Sep 25, 2009

Making a Heart Pillow: Breast Cancer, Cardiac or Recovery of Any Kind

Making a cardiac heart shaped pillow for those undergoing bypass surgery is a quick and easy gift and a wonderful way to show that you care! Whether you make one for a loved one or many to donate to your local hospital, they can be as simple, or as complicated as you wish!

As I wrote in my post Heart Felt Wishes for Comfort and Care a firm pillow is an essential aid for recuperative cardiac care. Many major hospitals actually provide a heart shaped pillow, either a sturdy balloon-like pillow or a volunteer created fabric one.

Patients hold the pillow against the sternum while moving or coughing in bed, or even while walking, later on. And since patients must be deliberately encouraged to cough to clear their lungs of acquired fluids to prevent pneumonia, pillows become an essential part of their recuperative care.

For cardiac patients, it is used when they are moving or coughing in their hospital beds and later it can be placed under a car's chest seat belt when riding home, to both protect and to defend from the often painful pressure of the chest strap of the seat belt upon a chest wall that has literally been cracked open.

The one that I made for my BIL's post cardiac bypass care involved strip piecing fabric on a foundation piece and then turning that into a back opening pillow with a velcro closure . I also made an inner lining pillow to enclose the fiberfill stuffing.

If you are making them for charitable donations, use the idea with single fabrics and skip the lining and velcro.

Cardiac 'Cough and Hug' Pillow Photo Tutorial:

1. Cut out a simple heart shape out of fabric of choice...big enough to clasp to one's chest. Mine is approximately *15"x 17". I chose to make a hypoallergenic fiber filled inner pillow, with a strip pieced outer pillow that opened with velcro for removing for laundry etc. But an easier way is to simply use one fabric for front and one for the back and fill it up with fiberfill and stitch closed ;)

2. String Piecing: strip by strip across the pillow top. See my post String Quilting (Primers and Patterns if you've never string pieced and would like to make this version.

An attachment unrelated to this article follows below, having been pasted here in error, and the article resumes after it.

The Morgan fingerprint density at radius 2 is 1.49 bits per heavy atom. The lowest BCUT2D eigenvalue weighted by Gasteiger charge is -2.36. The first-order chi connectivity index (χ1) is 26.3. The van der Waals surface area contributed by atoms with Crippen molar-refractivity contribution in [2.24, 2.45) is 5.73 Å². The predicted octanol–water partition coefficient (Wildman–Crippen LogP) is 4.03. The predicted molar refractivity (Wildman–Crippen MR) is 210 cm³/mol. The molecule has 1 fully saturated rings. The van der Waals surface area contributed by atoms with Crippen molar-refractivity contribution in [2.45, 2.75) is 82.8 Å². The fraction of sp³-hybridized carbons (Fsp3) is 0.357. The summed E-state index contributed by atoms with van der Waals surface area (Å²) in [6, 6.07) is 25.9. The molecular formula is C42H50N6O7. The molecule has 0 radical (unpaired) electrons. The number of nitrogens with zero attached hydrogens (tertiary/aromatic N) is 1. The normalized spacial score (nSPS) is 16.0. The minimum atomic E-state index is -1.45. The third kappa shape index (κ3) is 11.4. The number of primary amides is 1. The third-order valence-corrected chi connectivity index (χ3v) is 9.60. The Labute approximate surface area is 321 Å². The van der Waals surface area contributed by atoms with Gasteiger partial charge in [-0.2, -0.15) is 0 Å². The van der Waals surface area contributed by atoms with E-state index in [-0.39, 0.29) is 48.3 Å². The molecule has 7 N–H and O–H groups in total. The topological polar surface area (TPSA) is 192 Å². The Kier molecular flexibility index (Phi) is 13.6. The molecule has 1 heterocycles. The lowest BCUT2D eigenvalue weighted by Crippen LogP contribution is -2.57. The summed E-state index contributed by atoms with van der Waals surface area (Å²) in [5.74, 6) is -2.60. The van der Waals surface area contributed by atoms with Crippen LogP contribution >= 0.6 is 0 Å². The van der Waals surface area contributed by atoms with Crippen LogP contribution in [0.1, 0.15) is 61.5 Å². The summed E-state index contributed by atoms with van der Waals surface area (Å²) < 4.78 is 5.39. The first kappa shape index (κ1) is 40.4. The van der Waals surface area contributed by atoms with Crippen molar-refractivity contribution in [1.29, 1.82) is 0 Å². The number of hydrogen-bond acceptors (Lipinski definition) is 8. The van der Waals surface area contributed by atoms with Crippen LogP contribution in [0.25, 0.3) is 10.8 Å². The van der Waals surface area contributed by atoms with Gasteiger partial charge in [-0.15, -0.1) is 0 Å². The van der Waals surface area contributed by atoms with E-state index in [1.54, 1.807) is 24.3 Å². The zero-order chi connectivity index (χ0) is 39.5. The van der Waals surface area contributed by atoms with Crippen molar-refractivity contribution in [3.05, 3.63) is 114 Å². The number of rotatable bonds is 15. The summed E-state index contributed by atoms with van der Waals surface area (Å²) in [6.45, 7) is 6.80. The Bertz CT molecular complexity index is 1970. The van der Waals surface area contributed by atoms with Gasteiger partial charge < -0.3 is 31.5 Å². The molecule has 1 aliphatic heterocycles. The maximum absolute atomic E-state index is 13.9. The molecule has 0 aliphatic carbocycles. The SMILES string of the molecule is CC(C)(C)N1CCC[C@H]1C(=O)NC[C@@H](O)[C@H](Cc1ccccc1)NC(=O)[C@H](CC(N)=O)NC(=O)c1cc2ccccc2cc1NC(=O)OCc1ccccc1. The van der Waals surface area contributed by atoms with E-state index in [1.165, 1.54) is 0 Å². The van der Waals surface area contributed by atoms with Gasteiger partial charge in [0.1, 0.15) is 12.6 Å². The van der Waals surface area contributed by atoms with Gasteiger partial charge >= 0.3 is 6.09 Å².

3. Begin strip piecing process, laying one strip after another (r. sides together) and stitching after another. I didn't photograph all of the strings ;)

4. Cut out backing piece either a solid section, or an overlapping velcro'd closure section if using an inner pillow.

5. Stuff your pillow with fiberfill; turn right side out; stitch opening closed.

6. Finished pillow with velcro opening shown on back edges.

My own dear BIL came out of his surgery, just fine after about 4 hours in the operating room another hour before being brought to post-op care where his family could be with him.Unfortunately, due to complications,he was only able to receive a triple bypass instead of the quintuple one he required.

If no viable blood vessels can be found in legs, neck or arms, surgeons are forced to make do with what they can find. In his case, they found three they could use. He is still heavily sedated so visiting is limited to immediate family willing to just sit and wait patiently and quietly. Extended family has been asked to wait until the second day after surgery for visiting, at which time we will pick my dear MIL and bring her into town to see him.

The hospital staff will attempt to get him to walk this evening about 24 hours since major open-heart surgery!

Please continue to send positive thoughts for a good recovery as they are so very appreciated! And hugs and blessings to all of you for your caring comments!

Update again! Visited him, bringing his mom, my 93 year old MIL along, too. He was genuinely happy to see us, thanked me FIVE times for the quilt and pillow, he looked good, was feeling pretty good except for nausea from elevated blood sugars (common after such surgery) and surprised all of us in general! 6 weeks of bedrest/no lifting/no driving will drive him crazy! But the next 6 months after that when he wants to be himself right away will be another challenge!